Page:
Game Freak was initially experimenting with a more photorealistic look for Pokémon Let’s Go Pikachu and Let’s Go Eevee

The folks at IGN recently had an opportunity to speak with Game Freak director Junichi Masuda and lead game environment designer Kensaku Nabana about Pokémon Let’s Go Pikachu and Let’s Go Eevee.

“We imagined it would be in more of a home setting, where there’s kids and parents and siblings,” Masuda told IGN about playing on Nintendo Switch in docked mode. “We really wanted to, at least for this first game, make the visuals as well as the audio just feel kind and inviting, not intimidating at all. So even for the music side, we’ve used more aggressive rock or techno styles in the previous games. We purposefully avoided those in this game just to make it really a warm and inviting experience.”

“Really happy to hear you comment saying it’s a soothing experience. That’s exactly what we were trying to hear,” Nabana added. “Usually, when you would have much more power with the Switch and taking it into HD, I think the natural tendency is to go for a more photorealistic approach. In the earliest days of development, we actually explored that direction quite a bit.

“But we got the direction from Masuda, just like he just mentioned a moment ago, to go for this more kind and soothing and inviting experience with the visuals. After some experimentation, we just realized the more realistic, more photorealistic direction just wasn’t really working for what we were trying to do.”

“Personally, I had a desire to have the current generation of kids experience something similar to what kids 20 years ago also played,” Masuda said. “You know, they started out with 151 Pokemon, then 100 more got added, now we have over 800. I don’t know, maybe throwing 800 or more Pokemon at them right away might be overwhelming. So I kind of wanted to use this as a way to give younger kids right now a chance to experience what people did a long time ago, the original fans did.”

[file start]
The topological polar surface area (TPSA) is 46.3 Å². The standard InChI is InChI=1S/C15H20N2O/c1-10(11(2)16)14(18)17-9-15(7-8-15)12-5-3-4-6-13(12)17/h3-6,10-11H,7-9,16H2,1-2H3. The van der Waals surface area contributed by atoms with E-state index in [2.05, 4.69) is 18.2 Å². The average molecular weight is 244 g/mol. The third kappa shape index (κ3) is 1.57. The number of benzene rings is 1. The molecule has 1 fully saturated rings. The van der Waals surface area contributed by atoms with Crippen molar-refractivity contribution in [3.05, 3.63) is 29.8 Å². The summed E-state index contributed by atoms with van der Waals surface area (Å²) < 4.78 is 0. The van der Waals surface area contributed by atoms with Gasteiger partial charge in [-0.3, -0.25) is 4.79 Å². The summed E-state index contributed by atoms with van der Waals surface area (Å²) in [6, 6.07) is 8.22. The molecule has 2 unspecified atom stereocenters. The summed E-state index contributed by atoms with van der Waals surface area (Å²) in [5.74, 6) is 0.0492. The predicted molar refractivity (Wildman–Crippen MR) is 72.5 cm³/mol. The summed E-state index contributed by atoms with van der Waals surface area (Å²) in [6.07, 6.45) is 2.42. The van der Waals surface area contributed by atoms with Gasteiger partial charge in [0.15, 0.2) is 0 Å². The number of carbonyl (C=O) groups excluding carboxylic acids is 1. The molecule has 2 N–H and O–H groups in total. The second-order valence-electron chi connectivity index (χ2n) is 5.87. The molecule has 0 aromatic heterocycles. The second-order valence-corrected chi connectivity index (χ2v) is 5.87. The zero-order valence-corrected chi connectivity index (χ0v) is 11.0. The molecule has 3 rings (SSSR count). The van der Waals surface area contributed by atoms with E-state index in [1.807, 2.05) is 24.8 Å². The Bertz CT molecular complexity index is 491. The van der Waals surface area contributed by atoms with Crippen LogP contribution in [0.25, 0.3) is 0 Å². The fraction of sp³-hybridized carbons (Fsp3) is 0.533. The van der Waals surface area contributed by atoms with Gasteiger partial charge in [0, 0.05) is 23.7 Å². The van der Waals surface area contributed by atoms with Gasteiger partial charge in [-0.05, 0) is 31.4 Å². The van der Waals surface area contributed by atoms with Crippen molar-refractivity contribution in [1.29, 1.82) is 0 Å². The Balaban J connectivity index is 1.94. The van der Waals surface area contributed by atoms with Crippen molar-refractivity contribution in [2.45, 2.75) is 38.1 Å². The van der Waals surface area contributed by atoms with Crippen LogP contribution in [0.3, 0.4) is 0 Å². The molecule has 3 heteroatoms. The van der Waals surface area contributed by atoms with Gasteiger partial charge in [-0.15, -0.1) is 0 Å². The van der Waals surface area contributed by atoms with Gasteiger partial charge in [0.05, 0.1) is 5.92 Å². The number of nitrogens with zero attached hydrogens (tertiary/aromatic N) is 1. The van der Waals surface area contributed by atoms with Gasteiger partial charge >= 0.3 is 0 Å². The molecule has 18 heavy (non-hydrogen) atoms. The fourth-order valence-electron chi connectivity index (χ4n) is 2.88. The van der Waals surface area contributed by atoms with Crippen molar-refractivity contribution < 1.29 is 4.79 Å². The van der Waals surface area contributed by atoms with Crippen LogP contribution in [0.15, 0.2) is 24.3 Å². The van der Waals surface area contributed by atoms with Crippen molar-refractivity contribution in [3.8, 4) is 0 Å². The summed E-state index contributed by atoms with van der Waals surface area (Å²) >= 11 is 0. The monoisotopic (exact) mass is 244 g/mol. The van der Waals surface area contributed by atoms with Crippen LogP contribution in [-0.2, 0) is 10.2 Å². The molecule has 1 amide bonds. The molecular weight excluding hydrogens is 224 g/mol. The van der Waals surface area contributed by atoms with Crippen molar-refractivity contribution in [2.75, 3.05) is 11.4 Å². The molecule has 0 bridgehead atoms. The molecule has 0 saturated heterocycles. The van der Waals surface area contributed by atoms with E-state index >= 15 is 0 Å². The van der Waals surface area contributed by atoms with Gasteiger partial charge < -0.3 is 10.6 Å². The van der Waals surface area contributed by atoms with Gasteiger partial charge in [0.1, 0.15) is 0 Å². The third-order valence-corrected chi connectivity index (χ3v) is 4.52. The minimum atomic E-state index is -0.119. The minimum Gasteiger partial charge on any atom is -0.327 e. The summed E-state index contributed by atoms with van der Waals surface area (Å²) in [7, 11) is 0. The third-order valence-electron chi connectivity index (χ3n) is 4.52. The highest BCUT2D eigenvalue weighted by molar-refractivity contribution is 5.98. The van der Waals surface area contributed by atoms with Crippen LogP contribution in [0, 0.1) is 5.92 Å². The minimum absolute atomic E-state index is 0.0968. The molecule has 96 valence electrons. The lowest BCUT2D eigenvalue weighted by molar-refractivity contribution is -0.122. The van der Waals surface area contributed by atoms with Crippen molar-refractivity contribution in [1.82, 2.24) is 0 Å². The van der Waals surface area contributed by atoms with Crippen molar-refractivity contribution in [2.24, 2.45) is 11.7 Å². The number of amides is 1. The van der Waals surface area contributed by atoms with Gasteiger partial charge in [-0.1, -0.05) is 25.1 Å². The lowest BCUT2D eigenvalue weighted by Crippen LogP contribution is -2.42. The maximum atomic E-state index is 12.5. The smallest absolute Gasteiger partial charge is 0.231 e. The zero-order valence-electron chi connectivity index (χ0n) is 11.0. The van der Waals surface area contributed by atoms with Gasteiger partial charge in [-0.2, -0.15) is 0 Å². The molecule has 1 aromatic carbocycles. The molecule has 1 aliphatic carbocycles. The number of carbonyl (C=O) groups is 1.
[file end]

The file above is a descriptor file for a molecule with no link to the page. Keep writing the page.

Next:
“Really, the goal of this is just to kind of expand the Pokemon playing audience. Probably 20 years ago, a lot of people who played Pokemon as kids then, we want the current generation of kids to have that same experience,” he reiterated. “At the same time, we also want the people who maybe played Pokemon as kids, maybe who are in their 30s and 40s now, to sort of welcome this new audience of players. Maybe also play alongside with them with some of the support features.”

When asked where Let’s Go fits in on the spectrum between Pokemon Go and the core games, Masuda said he hopes it can satisfy fans of both. “It’s hard to kind of say which side, or where on the spectrum it lands. It did start out as a game we wanted to have kids who couldn’t play Pokemon Go start. That was kind of the underlying philosophy, but really, we tried to make it a game that’s just like a Pokemon experience for everyone.”



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